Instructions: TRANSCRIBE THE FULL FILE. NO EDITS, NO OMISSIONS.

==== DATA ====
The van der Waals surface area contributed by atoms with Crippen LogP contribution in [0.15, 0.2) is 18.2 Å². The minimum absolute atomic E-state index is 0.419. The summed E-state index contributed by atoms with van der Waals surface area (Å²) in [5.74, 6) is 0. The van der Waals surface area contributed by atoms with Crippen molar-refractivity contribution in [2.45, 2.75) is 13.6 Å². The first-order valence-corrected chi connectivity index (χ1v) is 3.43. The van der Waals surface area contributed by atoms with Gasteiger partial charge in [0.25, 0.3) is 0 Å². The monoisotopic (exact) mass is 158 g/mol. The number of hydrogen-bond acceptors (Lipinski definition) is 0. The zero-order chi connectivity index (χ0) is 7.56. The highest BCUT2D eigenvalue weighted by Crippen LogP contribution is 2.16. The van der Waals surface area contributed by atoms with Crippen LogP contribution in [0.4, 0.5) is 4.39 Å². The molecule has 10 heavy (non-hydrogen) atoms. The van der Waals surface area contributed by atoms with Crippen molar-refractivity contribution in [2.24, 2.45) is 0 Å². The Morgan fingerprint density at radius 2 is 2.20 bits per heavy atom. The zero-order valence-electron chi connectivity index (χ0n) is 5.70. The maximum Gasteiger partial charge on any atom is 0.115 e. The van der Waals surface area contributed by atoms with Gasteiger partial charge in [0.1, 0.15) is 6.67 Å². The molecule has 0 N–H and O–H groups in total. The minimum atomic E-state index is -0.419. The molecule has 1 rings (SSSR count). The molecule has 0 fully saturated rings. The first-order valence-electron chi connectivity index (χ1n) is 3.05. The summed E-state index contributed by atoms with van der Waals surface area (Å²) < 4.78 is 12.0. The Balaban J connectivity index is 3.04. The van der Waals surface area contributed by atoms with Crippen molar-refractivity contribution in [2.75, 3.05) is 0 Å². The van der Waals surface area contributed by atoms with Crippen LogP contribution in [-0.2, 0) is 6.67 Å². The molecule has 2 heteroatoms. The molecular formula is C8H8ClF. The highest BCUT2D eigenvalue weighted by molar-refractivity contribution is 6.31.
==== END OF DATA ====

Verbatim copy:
The van der Waals surface area contributed by atoms with Crippen LogP contribution in [0.15, 0.2) is 18.2 Å². The minimum absolute atomic E-state index is 0.419. The summed E-state index contributed by atoms with van der Waals surface area (Å²) in [5.74, 6) is 0. The van der Waals surface area contributed by atoms with Crippen molar-refractivity contribution in [2.45, 2.75) is 13.6 Å². The first-order valence-corrected chi connectivity index (χ1v) is 3.43. The van der Waals surface area contributed by atoms with Gasteiger partial charge in [0.25, 0.3) is 0 Å². The monoisotopic (exact) mass is 158 g/mol. The number of hydrogen-bond acceptors (Lipinski definition) is 0. The zero-order chi connectivity index (χ0) is 7.56. The highest BCUT2D eigenvalue weighted by Crippen LogP contribution is 2.16. The van der Waals surface area contributed by atoms with Crippen LogP contribution in [0.4, 0.5) is 4.39 Å². The molecule has 10 heavy (non-hydrogen) atoms. The van der Waals surface area contributed by atoms with Crippen molar-refractivity contribution in [2.24, 2.45) is 0 Å². The Morgan fingerprint density at radius 2 is 2.20 bits per heavy atom. The zero-order valence-electron chi connectivity index (χ0n) is 5.70. The maximum Gasteiger partial charge on any atom is 0.115 e. The van der Waals surface area contributed by atoms with Gasteiger partial charge in [0.1, 0.15) is 6.67 Å². The molecule has 0 N–H and O–H groups in total. The minimum atomic E-state index is -0.419. The molecule has 1 rings (SSSR count). The molecule has 0 fully saturated rings. The first-order valence-electron chi connectivity index (χ1n) is 3.05. The summed E-state index contributed by atoms with van der Waals surface area (Å²) < 4.78 is 12.0. The Balaban J connectivity index is 3.04. The van der Waals surface area contributed by atoms with Crippen molar-refractivity contribution in [2.75, 3.05) is 0 Å². The van der Waals surface area contributed by atoms with Crippen LogP contribution in [-0.2, 0) is 6.67 Å². The molecule has 2 heteroatoms. The molecular formula is C8H8ClF. The highest BCUT2D eigenvalue weighted by molar-refractivity contribution is 6.31.